Afton is situated on the Susquehanna River, near the center of the town, and on the Albany & Susquehanna R. R., by which it is distant 28 miles from Binghamton and 114 from Albany. It lies mostly upon the west side of the river, and principally along the street running parallel with it. The hills which bound the valley upon the east side are somewhat precipitous and largely covered with primitive forest or second-growth timber; while upon the west they are more rolling and susceptible of cultivation.
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It contains five churches, (Baptist, Episcopal, M. E., Universalist and Presbyterian,) a Union school, with academic department, three hotels, a newspaper office, (Afton Home Sentinel, John F. Seaman, publisher,) a private bank (Enos M. Johnston & Co.,) a flouring and grist-mill, a saw-mill, a sash and blind factory, two wagon shops (kept by L. E. Jackson and W. E. Fleming,) three blacksmith shops (kept by H. M. Swift, O. E. Sackett, Jr., and Wm. R. Herkimer and Allen Estabrooks,) four shoe shops (kept by W. A. Piper, J. R. Brown, ? Randall and Eli Christian,) two manufactories of butter tubs and firkins, one harness shop (kept by R. E. Smith,) thirteen stores of various kinds, and a population of 700. The village is growing very rapidly.
The Susquehanna is spanned in the upper part of the village by a suspension bridge, which is one of the finest structures of its kind in the State, and is at once an ornament to the village and a credit to the enterprise of the people. The bridge has a main span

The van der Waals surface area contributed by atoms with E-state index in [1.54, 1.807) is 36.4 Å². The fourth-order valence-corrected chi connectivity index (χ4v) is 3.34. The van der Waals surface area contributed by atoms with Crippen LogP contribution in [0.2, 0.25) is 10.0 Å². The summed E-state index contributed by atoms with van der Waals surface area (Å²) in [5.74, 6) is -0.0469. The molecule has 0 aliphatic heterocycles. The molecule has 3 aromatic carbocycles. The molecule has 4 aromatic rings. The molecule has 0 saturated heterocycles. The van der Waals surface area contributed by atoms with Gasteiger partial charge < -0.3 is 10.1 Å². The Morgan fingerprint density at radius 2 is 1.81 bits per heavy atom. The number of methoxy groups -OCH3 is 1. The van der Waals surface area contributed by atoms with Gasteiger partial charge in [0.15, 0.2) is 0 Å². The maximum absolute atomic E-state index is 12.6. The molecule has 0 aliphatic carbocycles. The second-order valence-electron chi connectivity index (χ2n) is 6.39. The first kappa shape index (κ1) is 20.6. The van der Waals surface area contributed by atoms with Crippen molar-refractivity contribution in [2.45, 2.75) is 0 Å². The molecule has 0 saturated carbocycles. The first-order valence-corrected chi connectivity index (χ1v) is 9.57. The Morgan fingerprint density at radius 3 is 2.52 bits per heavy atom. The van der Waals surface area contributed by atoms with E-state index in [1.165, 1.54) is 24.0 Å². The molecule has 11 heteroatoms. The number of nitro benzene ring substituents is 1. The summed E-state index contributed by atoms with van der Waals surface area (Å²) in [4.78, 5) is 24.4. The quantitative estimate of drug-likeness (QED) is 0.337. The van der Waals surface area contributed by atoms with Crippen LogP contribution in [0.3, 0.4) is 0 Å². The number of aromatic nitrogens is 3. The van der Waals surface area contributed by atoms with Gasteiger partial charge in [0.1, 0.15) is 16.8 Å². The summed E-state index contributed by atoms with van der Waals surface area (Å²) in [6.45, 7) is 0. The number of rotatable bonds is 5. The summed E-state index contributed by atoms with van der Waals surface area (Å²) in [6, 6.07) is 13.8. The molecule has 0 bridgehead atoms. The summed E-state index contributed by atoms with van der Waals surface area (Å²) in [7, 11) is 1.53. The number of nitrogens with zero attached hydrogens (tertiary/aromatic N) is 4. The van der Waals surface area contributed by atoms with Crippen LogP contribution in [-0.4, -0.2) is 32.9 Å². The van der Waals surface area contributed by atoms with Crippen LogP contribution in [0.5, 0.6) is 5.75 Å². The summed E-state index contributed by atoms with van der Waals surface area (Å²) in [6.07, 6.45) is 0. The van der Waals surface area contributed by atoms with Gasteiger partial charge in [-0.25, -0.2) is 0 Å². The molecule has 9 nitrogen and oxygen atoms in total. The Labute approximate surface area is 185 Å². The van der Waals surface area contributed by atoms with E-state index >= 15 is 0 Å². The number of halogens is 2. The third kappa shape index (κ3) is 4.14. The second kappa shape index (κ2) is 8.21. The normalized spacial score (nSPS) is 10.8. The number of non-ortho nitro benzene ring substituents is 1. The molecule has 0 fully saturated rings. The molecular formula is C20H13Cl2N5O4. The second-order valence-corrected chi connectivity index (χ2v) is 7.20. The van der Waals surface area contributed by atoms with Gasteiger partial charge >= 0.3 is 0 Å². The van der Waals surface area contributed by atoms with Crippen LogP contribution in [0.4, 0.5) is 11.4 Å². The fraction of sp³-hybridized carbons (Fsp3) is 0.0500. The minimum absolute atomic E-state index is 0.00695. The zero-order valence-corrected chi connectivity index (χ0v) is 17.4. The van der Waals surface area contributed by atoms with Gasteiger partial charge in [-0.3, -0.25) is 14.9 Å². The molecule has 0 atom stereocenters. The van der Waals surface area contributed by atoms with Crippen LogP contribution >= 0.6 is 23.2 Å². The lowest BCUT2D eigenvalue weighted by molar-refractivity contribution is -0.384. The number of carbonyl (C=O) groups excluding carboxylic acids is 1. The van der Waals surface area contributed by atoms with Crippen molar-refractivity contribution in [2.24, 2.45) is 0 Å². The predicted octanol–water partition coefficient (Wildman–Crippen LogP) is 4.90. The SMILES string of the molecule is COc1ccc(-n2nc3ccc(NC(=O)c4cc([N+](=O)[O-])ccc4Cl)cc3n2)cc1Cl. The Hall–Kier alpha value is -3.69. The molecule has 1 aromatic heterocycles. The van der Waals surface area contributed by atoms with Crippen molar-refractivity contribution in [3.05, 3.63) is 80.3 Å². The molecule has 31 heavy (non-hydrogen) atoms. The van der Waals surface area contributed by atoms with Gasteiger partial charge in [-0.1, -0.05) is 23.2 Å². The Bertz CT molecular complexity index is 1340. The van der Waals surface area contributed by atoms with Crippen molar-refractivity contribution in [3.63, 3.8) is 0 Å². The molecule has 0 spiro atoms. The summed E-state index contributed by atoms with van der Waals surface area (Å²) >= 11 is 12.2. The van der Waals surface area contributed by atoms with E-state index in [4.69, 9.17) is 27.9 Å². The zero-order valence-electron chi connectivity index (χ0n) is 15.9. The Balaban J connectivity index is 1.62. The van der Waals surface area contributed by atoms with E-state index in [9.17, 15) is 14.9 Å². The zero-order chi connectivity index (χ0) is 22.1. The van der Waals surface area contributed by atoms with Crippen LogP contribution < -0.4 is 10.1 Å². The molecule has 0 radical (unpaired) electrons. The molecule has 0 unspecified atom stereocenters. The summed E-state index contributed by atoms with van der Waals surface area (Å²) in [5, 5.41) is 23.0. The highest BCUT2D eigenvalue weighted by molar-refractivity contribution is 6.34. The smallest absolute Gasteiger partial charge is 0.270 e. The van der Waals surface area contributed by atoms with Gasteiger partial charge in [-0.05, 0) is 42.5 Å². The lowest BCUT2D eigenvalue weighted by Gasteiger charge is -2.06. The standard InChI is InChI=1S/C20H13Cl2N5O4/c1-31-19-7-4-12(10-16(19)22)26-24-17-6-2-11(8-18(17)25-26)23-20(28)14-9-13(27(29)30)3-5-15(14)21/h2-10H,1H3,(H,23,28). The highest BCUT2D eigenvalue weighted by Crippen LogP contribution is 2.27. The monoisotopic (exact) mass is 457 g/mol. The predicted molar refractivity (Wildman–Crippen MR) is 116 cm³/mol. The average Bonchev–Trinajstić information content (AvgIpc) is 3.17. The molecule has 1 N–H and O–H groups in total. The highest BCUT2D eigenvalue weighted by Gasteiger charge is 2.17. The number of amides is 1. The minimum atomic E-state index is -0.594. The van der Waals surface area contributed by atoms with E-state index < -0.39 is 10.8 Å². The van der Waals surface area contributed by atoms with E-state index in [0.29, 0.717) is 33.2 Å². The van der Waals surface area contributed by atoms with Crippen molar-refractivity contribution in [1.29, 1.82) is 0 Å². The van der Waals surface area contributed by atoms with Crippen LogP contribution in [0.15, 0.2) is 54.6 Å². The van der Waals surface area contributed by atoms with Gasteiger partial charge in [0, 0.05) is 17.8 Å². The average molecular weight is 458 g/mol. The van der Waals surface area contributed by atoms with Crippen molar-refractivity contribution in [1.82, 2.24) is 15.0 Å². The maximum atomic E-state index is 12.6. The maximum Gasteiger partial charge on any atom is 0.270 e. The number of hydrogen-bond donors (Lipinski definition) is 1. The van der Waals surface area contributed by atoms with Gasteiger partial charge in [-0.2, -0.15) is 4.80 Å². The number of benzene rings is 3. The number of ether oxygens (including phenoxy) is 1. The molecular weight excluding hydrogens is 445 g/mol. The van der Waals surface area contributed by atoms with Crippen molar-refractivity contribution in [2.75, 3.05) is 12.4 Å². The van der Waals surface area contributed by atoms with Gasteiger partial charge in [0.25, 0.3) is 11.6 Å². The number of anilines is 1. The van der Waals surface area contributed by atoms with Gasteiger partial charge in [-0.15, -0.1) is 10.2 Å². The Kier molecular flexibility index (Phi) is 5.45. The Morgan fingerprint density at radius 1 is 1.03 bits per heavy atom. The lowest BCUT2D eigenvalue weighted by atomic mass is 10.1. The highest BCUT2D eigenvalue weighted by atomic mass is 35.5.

of 362 feet and an approach span upon the east side of 74 feet. It is supported by six cables 558 feet in length, each composed of 132 wires. They are double anchored, and were manufactured at Trenton, N. J. The height of the towers is 36 feet, and the arch of the bridge 4 feet. The suspending rods are five-eighths of an inch in diameter, attached to needle beams four feet apart. The roadway is 16 feet wide, and a railing four and one-half feet high, extends the whole length. The weight of the bridge is 100 tons, and the supporting weight 240 tons. It was built in 1868, at a cost of $15,000. The contractors were G. W. & J. V. V. Fishler, of Wellsburgh, Chemung county, N. Y., and James Crowell, the master-builder. A meeting was held on the evening of April 1st, 1868, in the village of Afton, and a bill authorized to be drawn for a charter for its construction, and A. C. Hyde, Thomas Landers and H. R. Caswell were appointed a commission to supervise the work. To pay for the bridge the town issued its bonds for $12,000, $2,000 of which was to be paid in February, 1869, and the remainder in annual installments of $2,000 each. Soon after the close of the war a beautiful covered bridge which spanned the Susquehanna within this village was lifted from its piers and dashed to pieces by a fearful tornado, leaving the town with nothing but a scow to cross the stream. The bridge company by duplicating their stock, erected another in its place, quite inferior and unsafe from the first. After standing about 18 months, “a reproach to the builder and a disappointment to the company, as well as constantly threatening peril to the public,” it was carried off by an ice floe. The bridge company then proposed to surrender their franchise to the town, on condition that a good, substantial, free bridge be erected, and this action resulted in the present noble structure (From Rev. E. T. Jacob’s article on “The Rise and Present of Afton.” )